I get a lot of e-mails about access failures, and unfortunately in this day and age these things still happen. Why? Well part of the reason is that even though we have access laws on the books, we don’t have any entity that goes around and inspects facilities for compliance. And even if we did, there are some things – like providing reasonable accommodations – that you really can’t inspect. Continue reading
Airlines for America (AIA) — an airline industry group — recently announced that it had submitted a 222-page document to the Department of Transportation (DOT), in response to a call for input on possible revisions to the Air Carrier Access Act (ACAA). The group’s response included the suggestion that the DOT narrow the definition of “service animal” to “trained dogs that perform a task or work for an individual with a disability.” The document also included the recommendation that airlines should not be required to allow emotional support animals (ESOs) on board. Continue reading
Have you ever checked into a hotel only to find that the bed in the accessible room was too high or too low for you? Well you’re not alone. Trust me, I get a lot of mail about this issue. It’s a real problem for managers and guests alike, as there are no regulations regarding bed height. Continue reading
Are you a wheelchair-user who has experienced an access-related problem with Greyhound in the past three years? If so, you might be entitled to compensation. Continue reading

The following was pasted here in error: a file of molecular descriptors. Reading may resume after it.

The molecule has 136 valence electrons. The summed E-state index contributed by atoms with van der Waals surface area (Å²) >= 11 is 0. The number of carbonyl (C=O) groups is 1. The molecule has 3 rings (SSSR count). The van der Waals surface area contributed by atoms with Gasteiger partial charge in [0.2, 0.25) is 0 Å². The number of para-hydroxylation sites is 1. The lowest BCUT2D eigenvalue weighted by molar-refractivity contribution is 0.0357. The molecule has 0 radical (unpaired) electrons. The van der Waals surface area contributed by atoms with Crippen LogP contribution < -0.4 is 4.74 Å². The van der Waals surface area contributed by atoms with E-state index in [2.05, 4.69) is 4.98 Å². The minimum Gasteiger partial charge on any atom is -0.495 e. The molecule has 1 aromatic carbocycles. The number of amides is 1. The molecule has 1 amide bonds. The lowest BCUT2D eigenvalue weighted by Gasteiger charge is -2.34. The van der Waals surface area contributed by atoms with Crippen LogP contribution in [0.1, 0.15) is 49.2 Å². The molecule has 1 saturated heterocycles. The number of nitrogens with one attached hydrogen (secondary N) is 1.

Although I generally direct my tips to consumers, I’m going to change things up a bit and reach out to folks in customer service today. Lately there has been a lot of buzz about “fake” service animals, otherwise known as pets. And to be honest, the fakers really do a huge disservice to people who have legitimate service animals. Continue reading
As a result of a recent settlement agreement between the Department of Justice (DOJ) and the Indianapolis Motor Speedway (IMS), the Indianapolis 500 will now be more accessible to everyone. Continue reading
Well, the Department of Justice (DOJ) once again surprised me when they announced their decision to extend the compliance date for access to pools and hot tubs in places of public accommodation. While I had hoped that pools would be open for business this summer, that’s the case at all. In fact the DOJ extended the compliance date to January 31, 2013.
Yep, you read that one right. Continue reading
Well in what’s probably the shortest public comment period ever — just two weeks — the Department of Justice (DOJ) has received 1358 comments regarding the pool and spa access regulations. Of course the lodging industry was well represented, with a good number of properties sending in form letters penned by their lobbyists. That comes as no surprise; after all that’s what they pay their lobbyists for.
But here’s the really cool part. Over 55% of those comments were from people with disabilities, their friends, family members, Joe Public and grass roots disability focused organizations. Most of those comments were pretty direct, and some even contained personal stories about what it feels like to be denied access, and telling the DOJ that they just want to swim and enjoy the water like everyone else. This is great, not only because of the volume of the response, but because of the tone. No form letters there! Continue reading
I get a lot of questions about access in Mexico. Truth be told, it’s a large country and it pretty much depends on where you go. I have seen some nice accessible hotel rooms south of the border, but the infrastructure is somewhat lacking, especially in regards to accessible transportation. Still if you can go with a sense of adventure and be willing to accept a little help, Mexico may be doable for you.
But what about getting there? Continue reading